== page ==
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philopatric

División en sílabas: phil·o·pat·ric
Pronunciación: /ˌfiləˈpatrik
 
/

Definición de philopatric en inglés:

adjetivo

Zoology
(Of an animal or species) tending to return to or remain near a particular site or area.
Example sentences
  • The fact that close inbreeding is rarely observed even in highly philopatric species suggests that animals have mechanisms to avoid breeding with close kin.
  • Most individuals are philopatric; they return to the area near where they hatched to breed.
  • Like other waterfowl species, common goldeneye females are natal and breeding site philopatric.

Origen

1940s: from philo- 'liking' + Greek patra 'fatherland' + -ic.

Derivados

philopatry

1
Pronunciación: /fəˈläpətrē/
sustantivo
Example sentences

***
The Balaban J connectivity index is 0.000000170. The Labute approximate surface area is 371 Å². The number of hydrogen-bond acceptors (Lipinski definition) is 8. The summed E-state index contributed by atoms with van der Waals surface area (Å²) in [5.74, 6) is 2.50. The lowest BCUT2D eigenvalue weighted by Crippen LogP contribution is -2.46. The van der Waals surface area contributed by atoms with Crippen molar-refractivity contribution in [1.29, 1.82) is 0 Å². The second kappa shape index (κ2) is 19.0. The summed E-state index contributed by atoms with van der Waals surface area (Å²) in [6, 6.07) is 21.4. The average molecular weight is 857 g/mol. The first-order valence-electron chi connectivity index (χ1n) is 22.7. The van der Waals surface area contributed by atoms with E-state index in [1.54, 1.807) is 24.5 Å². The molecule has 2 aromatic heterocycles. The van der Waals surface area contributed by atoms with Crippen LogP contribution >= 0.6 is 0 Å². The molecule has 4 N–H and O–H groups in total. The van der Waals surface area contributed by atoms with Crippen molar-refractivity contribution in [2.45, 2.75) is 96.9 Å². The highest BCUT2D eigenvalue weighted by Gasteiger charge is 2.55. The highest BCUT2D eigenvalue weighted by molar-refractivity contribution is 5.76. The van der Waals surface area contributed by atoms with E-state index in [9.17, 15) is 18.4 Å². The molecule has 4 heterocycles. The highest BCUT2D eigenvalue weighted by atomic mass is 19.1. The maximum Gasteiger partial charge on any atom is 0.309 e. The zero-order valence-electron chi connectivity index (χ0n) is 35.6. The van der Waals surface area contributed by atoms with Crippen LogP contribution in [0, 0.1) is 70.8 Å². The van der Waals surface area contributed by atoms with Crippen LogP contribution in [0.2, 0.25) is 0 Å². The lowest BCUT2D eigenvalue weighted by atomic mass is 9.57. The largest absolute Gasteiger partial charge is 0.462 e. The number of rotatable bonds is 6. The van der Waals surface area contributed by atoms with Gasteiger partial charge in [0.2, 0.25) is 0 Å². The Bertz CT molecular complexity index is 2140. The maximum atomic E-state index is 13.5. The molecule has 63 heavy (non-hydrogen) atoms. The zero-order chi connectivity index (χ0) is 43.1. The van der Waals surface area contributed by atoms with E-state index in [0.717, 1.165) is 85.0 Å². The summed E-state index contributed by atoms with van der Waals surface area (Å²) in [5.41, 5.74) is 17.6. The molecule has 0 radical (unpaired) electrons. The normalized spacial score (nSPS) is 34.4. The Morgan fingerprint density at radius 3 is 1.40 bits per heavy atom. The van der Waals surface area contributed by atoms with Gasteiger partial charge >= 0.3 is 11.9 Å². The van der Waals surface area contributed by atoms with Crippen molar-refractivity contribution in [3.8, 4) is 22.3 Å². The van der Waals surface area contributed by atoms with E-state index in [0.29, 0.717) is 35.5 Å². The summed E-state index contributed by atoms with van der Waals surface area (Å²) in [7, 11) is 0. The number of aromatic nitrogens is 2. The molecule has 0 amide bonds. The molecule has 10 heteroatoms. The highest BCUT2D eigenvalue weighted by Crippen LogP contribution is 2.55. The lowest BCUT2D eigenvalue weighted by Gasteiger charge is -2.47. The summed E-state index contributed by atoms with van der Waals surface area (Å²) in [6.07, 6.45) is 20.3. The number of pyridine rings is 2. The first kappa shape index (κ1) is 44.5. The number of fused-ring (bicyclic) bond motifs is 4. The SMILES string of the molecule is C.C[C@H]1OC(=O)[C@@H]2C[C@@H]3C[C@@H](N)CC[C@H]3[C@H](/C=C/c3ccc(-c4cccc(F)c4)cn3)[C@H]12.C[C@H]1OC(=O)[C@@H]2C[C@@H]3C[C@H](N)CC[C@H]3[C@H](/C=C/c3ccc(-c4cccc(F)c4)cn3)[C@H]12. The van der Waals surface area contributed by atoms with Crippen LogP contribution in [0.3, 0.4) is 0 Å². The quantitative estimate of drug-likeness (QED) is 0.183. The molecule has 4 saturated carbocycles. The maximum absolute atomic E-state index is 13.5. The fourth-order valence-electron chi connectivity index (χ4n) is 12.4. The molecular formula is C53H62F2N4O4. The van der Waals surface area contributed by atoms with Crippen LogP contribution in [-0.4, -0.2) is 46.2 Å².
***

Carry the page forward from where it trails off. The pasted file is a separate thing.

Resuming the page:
• For colonial seabirds, studies of natal dispersal are numerous, and two levels of natal philopatry have been recognized: philopatry to the natal colony and within the colony philopatry to the natal breeding site.
  • First-time breeders that came back to breed within their natal colony showed strong philopatry toward their natal breeding sites.
  • The name for this stay-at-home behavior is philopatry, a term derived from the Greek for ‘home-loving’ and loosely defined as the tendency of an individual to remain in its birthplace as an adult.

Definición de philopatric en:

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